FIG. 6 shows an arrangement with two electrical conductors. Here the conductor arrangement comprises a bearer means 41 and, disposed thereon, a magnetically soft material 44 for conducting a magnetic field. Parallel electrical conductors 9 a and 9 b are supported by means of support rods 23 a and 23 b. Here the coupler comprises a U shaped core 42 of a magnetically soft material, having at least one winding 43.

FIG. 7 illustrates a corresponding arrangement with three conductors. Conductors 9 a, 9 b, 9 c are attached to the bearer means with support rods 23 a, 23 b, 23 c. Here the coupler is provided with three windings 43 a, 43 b, 43 c.

FIG. 8 shows a bearer means 41 with plates of a magnetically soft material 44 mounted thereon. With an arrangement of this kind, a simple encasing of the bearer means can be effected with prefabricated plate sections that are optionally rectangular or fitted to rounded portions. It is expedient for not only a portion of the circular circumference, as shown in the drawing for the sake of simplicity, but the entire circular circumference to be encased with plate sections.

FIG. 9 illustrates an embodiment of the invention with three conductors disposed in parallel. These are arranged on the bearer means 41. The open ends are supplied with current from DC-to-AC converters. Here by way of example, the three conductors are connected together at one end. Expediently, each of the currents supplied by the DC-to-AC converter is phase-shifted by 120 degrees with respect to the others. Of course, in addition to the arrangement with three conductors shown here, any other number of conductors may be used.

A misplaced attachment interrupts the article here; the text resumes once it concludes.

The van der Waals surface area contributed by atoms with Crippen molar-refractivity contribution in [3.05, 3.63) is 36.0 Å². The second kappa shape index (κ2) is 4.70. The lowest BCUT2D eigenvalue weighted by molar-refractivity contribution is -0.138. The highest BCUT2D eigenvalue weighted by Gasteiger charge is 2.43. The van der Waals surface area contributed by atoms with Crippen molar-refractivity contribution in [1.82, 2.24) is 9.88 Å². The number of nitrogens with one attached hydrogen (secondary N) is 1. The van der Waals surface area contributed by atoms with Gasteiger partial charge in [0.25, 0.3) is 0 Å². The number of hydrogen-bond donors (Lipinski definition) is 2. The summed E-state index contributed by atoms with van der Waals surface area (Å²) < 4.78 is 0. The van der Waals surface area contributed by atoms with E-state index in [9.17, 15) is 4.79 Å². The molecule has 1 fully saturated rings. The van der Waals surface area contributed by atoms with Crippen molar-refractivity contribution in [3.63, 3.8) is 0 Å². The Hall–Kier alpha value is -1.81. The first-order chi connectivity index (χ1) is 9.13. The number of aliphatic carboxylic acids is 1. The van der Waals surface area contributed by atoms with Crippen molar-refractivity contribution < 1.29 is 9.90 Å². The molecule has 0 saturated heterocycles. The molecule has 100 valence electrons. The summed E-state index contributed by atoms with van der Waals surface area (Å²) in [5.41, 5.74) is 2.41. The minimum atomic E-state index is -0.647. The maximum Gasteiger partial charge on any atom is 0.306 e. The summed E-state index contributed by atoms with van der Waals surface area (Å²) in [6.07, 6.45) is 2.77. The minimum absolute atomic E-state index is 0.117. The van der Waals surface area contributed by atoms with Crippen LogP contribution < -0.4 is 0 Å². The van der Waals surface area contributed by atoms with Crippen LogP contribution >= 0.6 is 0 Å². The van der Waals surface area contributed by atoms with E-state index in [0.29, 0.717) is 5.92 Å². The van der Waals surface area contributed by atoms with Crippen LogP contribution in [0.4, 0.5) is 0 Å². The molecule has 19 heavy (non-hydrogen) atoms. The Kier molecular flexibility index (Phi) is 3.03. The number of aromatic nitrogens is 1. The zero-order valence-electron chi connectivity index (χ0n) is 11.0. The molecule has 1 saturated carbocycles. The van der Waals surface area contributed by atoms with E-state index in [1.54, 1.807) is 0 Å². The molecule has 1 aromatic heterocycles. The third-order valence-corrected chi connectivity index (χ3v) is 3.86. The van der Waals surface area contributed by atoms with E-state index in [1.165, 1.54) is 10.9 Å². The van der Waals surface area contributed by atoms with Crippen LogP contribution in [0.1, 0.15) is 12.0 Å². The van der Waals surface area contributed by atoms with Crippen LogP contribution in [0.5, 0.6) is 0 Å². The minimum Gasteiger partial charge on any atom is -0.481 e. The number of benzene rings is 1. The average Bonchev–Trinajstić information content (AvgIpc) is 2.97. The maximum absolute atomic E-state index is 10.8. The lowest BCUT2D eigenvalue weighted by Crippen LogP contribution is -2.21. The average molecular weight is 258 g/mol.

FIG. 10 shows an embodiment of the invention in which the conductors are divided into conductor segments 10 a, 10 b, 10 c. Three conductors are shown by way of example, but similarly two or more conductor segments may be employed. Each one of the conductor segments by itself may consist of one or a plurality of conductors disposed in parallel. Current supply is effected with a common DC-to-AC converter, or with an individual DC-to-AC converter for single conductor segments or groups of conductor segments. In addition to a frequency division multiplex, here also a local multiplex may be used for transmission. For this, it is expedient to employ a plurality of couplers 8. With this, a plurality of supply currents, for example for the X-ray tube, and also for the detector arrangement or other consumers, may be transmitted separately from each other.

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Classifications
U.S. Classification378/19, 378/197, 378/4, 378/101
International ClassificationH05G1/02, H01F38/14, H05G1/10, H01F38/18, A61B6/00
Cooperative ClassificationA61B6/56, H01F38/14, H01F38/18
European ClassificationA61B6/56, H01F38/18